In 8 Great Smarts for Homeschoolers, I examine the broad subject areas homeschoolers consider – math, language arts, science, social studies, fine arts, religious education, and electives – in light of each of the eight multiple intelligence strengths with which kids (and adults) are wired (i.e., body, logic, music, nature, people, picture, self, and word smart). Drawing from my own experiences and that of some veteran homeschooling friends, I give practical and creative suggestions for how to tackle each subject with each smarts strength in mind.

For example, it makes intuitive sense that a logic-smart child may resonate with math and that a word-smart teen may enjoy language arts. But what about the highly nature-smart kid who must still demonstrate mathematical competency, or the very body-smart child who must, of course, learn to read and write? And how can we use each smarts strength to facilitate the study of other subjects, such as science, history, and religious education? Beyond the basics, how can we harness the smarts to customize a kid’s elective studies in order to maximize his joy in learning and perhaps even guide him toward an eventual career path?

8 Great Smarts for Homeschoolers addresses these questions and more. My prayer as I wrote was that those in the homeschooling community I love would be blessed and encouraged to persevere in the task of holistically raising and educating their children. That is my continued prayer now as you pick it up and begin reading.


July 12, 2021

Don’t Kiss Summer Good-Bye Just Yet

It’s mid-July. If you’re like many homeschooling parents, that means you’ve already bid adieu to “summer vacation” in your mind and are right now at this very minute singing the “what curriculum am I going to use this year” blues. I get it. Even I – a year-round unschooler of sorts – sang that ditty now and then as my girls grew and matured and transitioned from one season of life to another.

I’m hoping, though, that I can help you, this year and going forward.

You see, through a series of circumstances only God could have orchestrated, I was led and empowered last fall to write a book – 8 Great Smarts for Homeschoolers – that Moody will release on Tuesday, August 3. And it was my prayer as I penned every phrase that my words would be God’s and that those words would bless the socks off every parent who reads them.

Is 8 Great Smarts for Homeschoolers “gospel?” Of course not. But I do believe God can use its ideas to revolutionize your homeschooling experience. I say that because Kathy Koch's general-audience parenting book, 8 Great Smarts – first published when my girls were toddlers – became one of the pillars upon which my husband and I successfully built their educational endeavors. We, of course, experienced inevitable ups and downs on our home-learning journey. But our road was observably smoother and more enjoyable than that of many of my peers, a reality I’ve always attributed to the fact that we’d been blessed to learn from the time my kids were young how the Lord had hard-wired them in terms of each one’s “smarts” strengths. So, when Kathy asked me to write a treatment of “the smarts” concept just for my beloved homeschooling community, I set aside other projects, pulled out the crockpot for my family’s dinners for a few weeks, and went all-in.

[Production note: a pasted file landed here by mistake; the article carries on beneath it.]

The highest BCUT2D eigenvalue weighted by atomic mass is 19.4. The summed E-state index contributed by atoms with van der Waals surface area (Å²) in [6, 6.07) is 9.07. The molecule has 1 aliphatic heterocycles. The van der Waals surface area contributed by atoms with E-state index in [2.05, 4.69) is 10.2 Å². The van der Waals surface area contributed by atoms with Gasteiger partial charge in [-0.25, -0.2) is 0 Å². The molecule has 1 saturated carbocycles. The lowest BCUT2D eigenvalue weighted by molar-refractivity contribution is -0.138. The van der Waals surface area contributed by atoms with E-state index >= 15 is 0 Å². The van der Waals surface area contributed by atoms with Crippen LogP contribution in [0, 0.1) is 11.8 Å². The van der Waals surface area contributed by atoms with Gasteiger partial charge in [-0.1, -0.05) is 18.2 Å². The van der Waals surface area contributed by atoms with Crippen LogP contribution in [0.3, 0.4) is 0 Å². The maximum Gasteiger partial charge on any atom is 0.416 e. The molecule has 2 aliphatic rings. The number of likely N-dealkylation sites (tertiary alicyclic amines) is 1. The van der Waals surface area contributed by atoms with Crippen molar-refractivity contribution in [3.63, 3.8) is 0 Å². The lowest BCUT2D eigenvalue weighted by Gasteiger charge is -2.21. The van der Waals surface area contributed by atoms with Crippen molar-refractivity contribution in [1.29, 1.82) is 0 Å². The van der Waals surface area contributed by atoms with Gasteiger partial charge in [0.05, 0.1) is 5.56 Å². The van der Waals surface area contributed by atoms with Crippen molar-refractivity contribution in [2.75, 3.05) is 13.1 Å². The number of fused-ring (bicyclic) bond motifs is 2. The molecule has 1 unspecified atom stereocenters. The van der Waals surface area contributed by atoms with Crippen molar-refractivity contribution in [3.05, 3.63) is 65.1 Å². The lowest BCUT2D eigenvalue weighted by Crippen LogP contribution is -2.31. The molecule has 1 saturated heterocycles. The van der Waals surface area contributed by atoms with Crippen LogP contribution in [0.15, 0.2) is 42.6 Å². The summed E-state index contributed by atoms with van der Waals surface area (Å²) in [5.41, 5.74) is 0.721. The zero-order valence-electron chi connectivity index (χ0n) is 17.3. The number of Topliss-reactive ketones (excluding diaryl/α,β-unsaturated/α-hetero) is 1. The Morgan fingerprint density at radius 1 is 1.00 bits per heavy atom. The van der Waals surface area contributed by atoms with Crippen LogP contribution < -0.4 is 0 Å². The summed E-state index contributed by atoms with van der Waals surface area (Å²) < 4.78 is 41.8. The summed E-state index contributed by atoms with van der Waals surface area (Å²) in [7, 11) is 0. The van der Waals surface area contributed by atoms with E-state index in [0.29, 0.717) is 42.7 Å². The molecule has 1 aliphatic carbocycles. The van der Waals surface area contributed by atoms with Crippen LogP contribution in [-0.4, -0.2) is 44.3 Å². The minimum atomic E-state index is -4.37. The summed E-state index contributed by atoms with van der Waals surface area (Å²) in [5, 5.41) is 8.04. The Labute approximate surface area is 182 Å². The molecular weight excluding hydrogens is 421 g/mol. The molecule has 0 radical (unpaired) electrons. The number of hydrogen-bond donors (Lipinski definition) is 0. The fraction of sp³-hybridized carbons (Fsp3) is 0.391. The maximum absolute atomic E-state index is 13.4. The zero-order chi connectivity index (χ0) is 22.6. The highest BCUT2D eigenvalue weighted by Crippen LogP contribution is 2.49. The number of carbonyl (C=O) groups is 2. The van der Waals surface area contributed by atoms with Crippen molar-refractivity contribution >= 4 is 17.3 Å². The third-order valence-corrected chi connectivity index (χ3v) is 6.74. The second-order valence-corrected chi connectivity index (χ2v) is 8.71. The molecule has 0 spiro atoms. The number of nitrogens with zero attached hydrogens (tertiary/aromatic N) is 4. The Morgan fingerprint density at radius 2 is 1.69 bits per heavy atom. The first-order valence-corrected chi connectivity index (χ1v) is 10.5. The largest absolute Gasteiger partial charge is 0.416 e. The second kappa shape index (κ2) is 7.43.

If you haven’t already read the original 8 Great Smarts, please do so – either before or after reading 8 Great Smarts for Homeschoolers. You can glean much from my book without having read Kathy’s, but the applications I make – specific to the home-learning environment – will resonate more deeply if you also understand Kathy’s theoretical framework.

In writing 8 Great Smarts for Homeschoolers, I seek to empower homeschooling parents. I want those who read it to feel capable of intentionally choosing learning materials and methods with confidence, knowing that the tools you utilize on your kids’ homeschooling journey truly match the ways in which God has specifically designed each of them. So, don’t kiss summer good-bye just yet! Wait, instead, to read 8 Great Smarts for Homeschoolers. Then use its ideas to help you make wise, logical, strategic curricular choices.


June 16, 2021

Giving Is Like That

The COVID policies instituted in August 2020 by the college my daughter Rachel had planned for years on attending kept her home last fall. The day she should have moved in came and went, and instead of settling into a dorm, meeting new friends, and wading through first-semester syllabi, she was with us – in her childhood bedroom, watching many of her friends acquiesce to similarly draconian policies in order to have “the college experience,” feeling rudderless. She knew she’d made the right choice – the choice to which God had called her for the sake of her integrity – but the blow still stung.